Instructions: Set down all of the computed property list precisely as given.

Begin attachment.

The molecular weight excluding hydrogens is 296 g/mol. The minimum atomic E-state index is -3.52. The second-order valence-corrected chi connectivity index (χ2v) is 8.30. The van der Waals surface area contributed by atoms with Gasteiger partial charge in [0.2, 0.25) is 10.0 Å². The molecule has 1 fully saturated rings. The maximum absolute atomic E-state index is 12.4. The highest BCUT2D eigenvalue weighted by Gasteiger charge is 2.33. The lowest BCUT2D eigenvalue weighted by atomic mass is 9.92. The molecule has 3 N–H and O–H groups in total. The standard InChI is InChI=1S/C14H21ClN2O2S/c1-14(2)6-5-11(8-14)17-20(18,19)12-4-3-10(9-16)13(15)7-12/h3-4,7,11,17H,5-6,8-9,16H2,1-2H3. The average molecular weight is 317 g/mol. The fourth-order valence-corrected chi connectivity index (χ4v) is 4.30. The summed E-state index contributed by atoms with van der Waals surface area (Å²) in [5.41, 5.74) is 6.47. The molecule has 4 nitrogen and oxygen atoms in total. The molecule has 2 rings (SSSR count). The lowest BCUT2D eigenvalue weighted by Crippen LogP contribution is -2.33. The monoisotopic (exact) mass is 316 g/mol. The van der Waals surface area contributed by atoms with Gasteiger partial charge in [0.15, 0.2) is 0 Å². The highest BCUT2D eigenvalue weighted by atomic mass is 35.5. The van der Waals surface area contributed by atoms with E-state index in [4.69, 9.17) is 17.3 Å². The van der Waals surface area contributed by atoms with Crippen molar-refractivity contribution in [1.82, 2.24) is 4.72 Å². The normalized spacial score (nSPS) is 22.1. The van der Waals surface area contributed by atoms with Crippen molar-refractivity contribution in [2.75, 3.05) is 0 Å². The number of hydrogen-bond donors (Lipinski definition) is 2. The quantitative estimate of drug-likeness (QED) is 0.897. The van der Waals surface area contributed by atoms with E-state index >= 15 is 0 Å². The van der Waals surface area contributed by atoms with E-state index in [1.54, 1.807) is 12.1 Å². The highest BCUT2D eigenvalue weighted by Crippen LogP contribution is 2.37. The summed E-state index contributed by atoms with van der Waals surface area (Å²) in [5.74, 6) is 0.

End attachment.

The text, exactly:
The molecular weight excluding hydrogens is 296 g/mol. The minimum atomic E-state index is -3.52. The second-order valence-corrected chi connectivity index (χ2v) is 8.30. The van der Waals surface area contributed by atoms with Gasteiger partial charge in [0.2, 0.25) is 10.0 Å². The molecule has 1 fully saturated rings. The maximum absolute atomic E-state index is 12.4. The highest BCUT2D eigenvalue weighted by Gasteiger charge is 2.33. The lowest BCUT2D eigenvalue weighted by atomic mass is 9.92. The molecule has 3 N–H and O–H groups in total. The standard InChI is InChI=1S/C14H21ClN2O2S/c1-14(2)6-5-11(8-14)17-20(18,19)12-4-3-10(9-16)13(15)7-12/h3-4,7,11,17H,5-6,8-9,16H2,1-2H3. The average molecular weight is 317 g/mol. The fourth-order valence-corrected chi connectivity index (χ4v) is 4.30. The summed E-state index contributed by atoms with van der Waals surface area (Å²) in [5.41, 5.74) is 6.47. The molecule has 4 nitrogen and oxygen atoms in total. The molecule has 2 rings (SSSR count). The lowest BCUT2D eigenvalue weighted by Crippen LogP contribution is -2.33. The monoisotopic (exact) mass is 316 g/mol. The van der Waals surface area contributed by atoms with Gasteiger partial charge in [0.15, 0.2) is 0 Å². The highest BCUT2D eigenvalue weighted by atomic mass is 35.5. The van der Waals surface area contributed by atoms with E-state index in [4.69, 9.17) is 17.3 Å². The van der Waals surface area contributed by atoms with Crippen molar-refractivity contribution in [1.82, 2.24) is 4.72 Å². The normalized spacial score (nSPS) is 22.1. The van der Waals surface area contributed by atoms with Crippen molar-refractivity contribution in [2.75, 3.05) is 0 Å². The number of hydrogen-bond donors (Lipinski definition) is 2. The quantitative estimate of drug-likeness (QED) is 0.897. The van der Waals surface area contributed by atoms with E-state index >= 15 is 0 Å². The van der Waals surface area contributed by atoms with E-state index in [1.54, 1.807) is 12.1 Å². The highest BCUT2D eigenvalue weighted by Crippen LogP contribution is 2.37. The summed E-state index contributed by atoms with van der Waals surface area (Å²) in [5.74, 6) is 0.